Advertisement

Marine Geophysical Research

, Volume 40, Issue 4, pp 581–600 | Cite as

Methane anomalies, its flux on the sea–atmosphere interface and their relations to the geological structure of the South-Tatar sedimentary basin (Tatar Strait, the Sea of Japan)

  • R. B. Shakirov
  • M. G. Valitov
  • A. I. Obzhirov
  • V. F. Mishukov
  • A. V. Yatsuk
  • N. S. SyrbuEmail author
  • O. V. Mishukova
Original Research Paper

Abstract

The paper presents the effects of gasgeochemical survey in the upper layer and water column, as well as in bottom sediments in the Tatar Strait (the North of the Sea of Japan) in 2012, 2014, 2015 and 2017. The features of methane, hydrogen, and helium distribution in the water column and sediments of the Tatar Strait were identified. The elevated methane, hydrogen, and helium concentrations in the sediments and water column on the southwest shelf and slope of Sakhalin are possibly associated with seismo-tectonic activity, gas hydrates, the presence of centers and migration channels of these gases. Methane emission, concentrations of which exceeds the equilibrium with the atmospheric value in the surface layer (C* = 2.2–3.6 nmol/L), occurs within the whole water area of the South-Tatar Strait. The difference between the measured and equilibrium methane values (ΔC) was 1.1–112 nmol/L. The most intense methane fluxes on the water-atmosphere boundary reach up to 482 mol/(km2 × day) and are observed on the gas-containing southwest shelf and gas hydrate-containing slope of Sakhalin. The calculation model of the current fields and impurity transfer for the water area under study has shown that formation of increased methane emissions from the sea surface is located in areas with its possible vertical migration from lithospheric sources. The role of hydrodynamics in the formation of zones of increased methane emissions from the surface of water area is subordinate to geological factors. The prospects for prediction of hydrocarbon accumulations according to the data on methane flux from the surface of the shallow sea are described.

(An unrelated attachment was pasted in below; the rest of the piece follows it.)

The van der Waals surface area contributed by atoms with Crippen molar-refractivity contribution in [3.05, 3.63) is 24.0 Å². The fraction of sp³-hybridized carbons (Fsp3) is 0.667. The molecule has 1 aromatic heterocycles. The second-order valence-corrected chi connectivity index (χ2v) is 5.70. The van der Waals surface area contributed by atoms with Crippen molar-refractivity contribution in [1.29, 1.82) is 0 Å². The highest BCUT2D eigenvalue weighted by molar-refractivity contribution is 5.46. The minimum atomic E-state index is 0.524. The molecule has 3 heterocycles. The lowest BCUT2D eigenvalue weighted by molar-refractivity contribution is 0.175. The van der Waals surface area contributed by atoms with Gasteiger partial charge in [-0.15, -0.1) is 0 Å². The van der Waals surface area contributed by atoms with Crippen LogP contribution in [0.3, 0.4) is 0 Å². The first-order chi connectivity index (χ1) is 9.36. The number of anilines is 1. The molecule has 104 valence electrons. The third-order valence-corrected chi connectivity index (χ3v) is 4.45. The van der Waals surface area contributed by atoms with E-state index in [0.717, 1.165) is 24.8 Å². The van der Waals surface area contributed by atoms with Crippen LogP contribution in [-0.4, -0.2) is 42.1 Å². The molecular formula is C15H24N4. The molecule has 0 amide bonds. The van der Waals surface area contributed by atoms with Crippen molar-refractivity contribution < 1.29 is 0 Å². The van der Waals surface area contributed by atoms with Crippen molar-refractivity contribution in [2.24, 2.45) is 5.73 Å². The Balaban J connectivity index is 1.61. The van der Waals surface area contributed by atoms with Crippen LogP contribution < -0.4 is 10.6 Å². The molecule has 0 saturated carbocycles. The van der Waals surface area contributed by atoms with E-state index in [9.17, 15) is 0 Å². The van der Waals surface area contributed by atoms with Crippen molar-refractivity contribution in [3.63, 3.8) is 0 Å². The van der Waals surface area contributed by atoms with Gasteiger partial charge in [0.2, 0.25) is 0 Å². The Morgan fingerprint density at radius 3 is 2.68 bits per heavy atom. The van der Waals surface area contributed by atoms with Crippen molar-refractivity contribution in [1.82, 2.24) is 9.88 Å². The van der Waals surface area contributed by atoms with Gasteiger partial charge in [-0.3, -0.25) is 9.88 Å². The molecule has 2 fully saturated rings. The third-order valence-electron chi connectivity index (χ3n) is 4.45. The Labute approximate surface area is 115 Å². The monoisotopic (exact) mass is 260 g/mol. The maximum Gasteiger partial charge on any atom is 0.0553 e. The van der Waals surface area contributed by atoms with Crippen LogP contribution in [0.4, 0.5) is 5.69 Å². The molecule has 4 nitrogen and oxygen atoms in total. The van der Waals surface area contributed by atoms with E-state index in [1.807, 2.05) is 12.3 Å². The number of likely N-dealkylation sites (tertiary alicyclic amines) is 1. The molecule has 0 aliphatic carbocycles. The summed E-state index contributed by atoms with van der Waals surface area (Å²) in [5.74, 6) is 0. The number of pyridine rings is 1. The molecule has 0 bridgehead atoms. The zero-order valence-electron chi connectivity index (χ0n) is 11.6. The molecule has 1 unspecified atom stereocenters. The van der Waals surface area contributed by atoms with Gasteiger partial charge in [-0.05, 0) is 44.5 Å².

Keywords

Methane distribution Methane flux Tatar Strait The Sea of Japan Geophysical fields Gashydrates Tectonics 

Notes

Acknowledgements

Authors express sincere gratitude to the reviewers, article benefited greatly from their comments. The expeditions were supported by the Council of on Earth hydrosphere FASO, Russia. The research is performed within the state basic research programs: “Gasgeochemical fields of the seas of Eastern Asia, geodynamic processes and natural gas flux, which influence the formation of geological structures with hydrocarbon deposits and authigenic mineralization in the bottom sediments” and No. 0271-2019-0002 “Spatio-temporal changes in geophysical fields, their connection with the structure, geodynamics and seismotectonic processes in the lithosphere of the Far Eastern seas of Russia and their framing”. The research partially supported by grants of Russian Foundation for Basic Research (18-05-00153 and 18-35-00047) and Grant FEB RAS 18-1-008.

References

  1. Chatterjee S, Dickens GR, Bhatnagar G, Chapman WG, Dugan B, Snyder GT, Hirasaki GJ (2011) Pore water sulfate, alkalinity, and carbon isotope profiles in shallow sediment above marine gas hydrate systems: a numerical modeling perspective. J Geophys Res 116:B09103.  https://doi.org/10.1029/2011JB008290 CrossRefGoogle Scholar
  2. Chuang PC, Yang TF, Hong WL, Lin S, Sun CH, Lin ATS, Chen JC, Wang Y, Chung (2010) Estimation of methane flux offshore SW Taiwan and the influence of tectonics on gas hydrate accumulation. Geofluids 10:497–510CrossRefGoogle Scholar
  3. Chudaev OV (2003) Composition and origin of modern hydrothermal systems of the Far East Russia. Dalnauka, Vladivostok, p 216 [in Russian] Google Scholar
  4. Driscoll N, Weisse WJK, Goff GA (2000) Potentialforlarge-scale slope failure and tsunami generation along the U.S. mid Atlantic coast. Geology 28:407–410CrossRefGoogle Scholar
  5. Ershov VV, Shakirov RB, Obzhirov AI (2011) Isotopic-Geochemical Characteristics of Free Gases of the South Sakhalin Mud Volcano and Their Relationship to Regional Seismicity, Dokl. Earth Sci 440(2):1334–1339Google Scholar
  6. Etiope G (2009) Natural emissions of methane from geological seepage in Europe. Atmos Environ 43(7):1430–1443.  https://doi.org/10.1016/j.atmosenv.2008.03.014 CrossRefGoogle Scholar
  7. Etiope G (2012) Climate science: methane uncovered. Nat Geosci 5(6):373–374.  https://doi.org/10.1038/ngeo1483 CrossRefGoogle Scholar
  8. Etiope G, Christodoulou D, Kordella S, Marinaro G, Papatheodorou G (2013) Offshore and onshore seepage of thermogenic gas at katakolo bay (western Greece). Chem Geol 339:115–126.  https://doi.org/10.1016/j.chemgeo.2012.08.011 CrossRefGoogle Scholar
  9. Fischer D, Mogollón JM, Strasser M, Pape T, Bohrmann G, Fekete N, Spiess V, Kasten S (2013) Subduction zone earthquake as potential trigger of submarine hydrocarbon seepage. Nature Geoscience 6:647–651CrossRefGoogle Scholar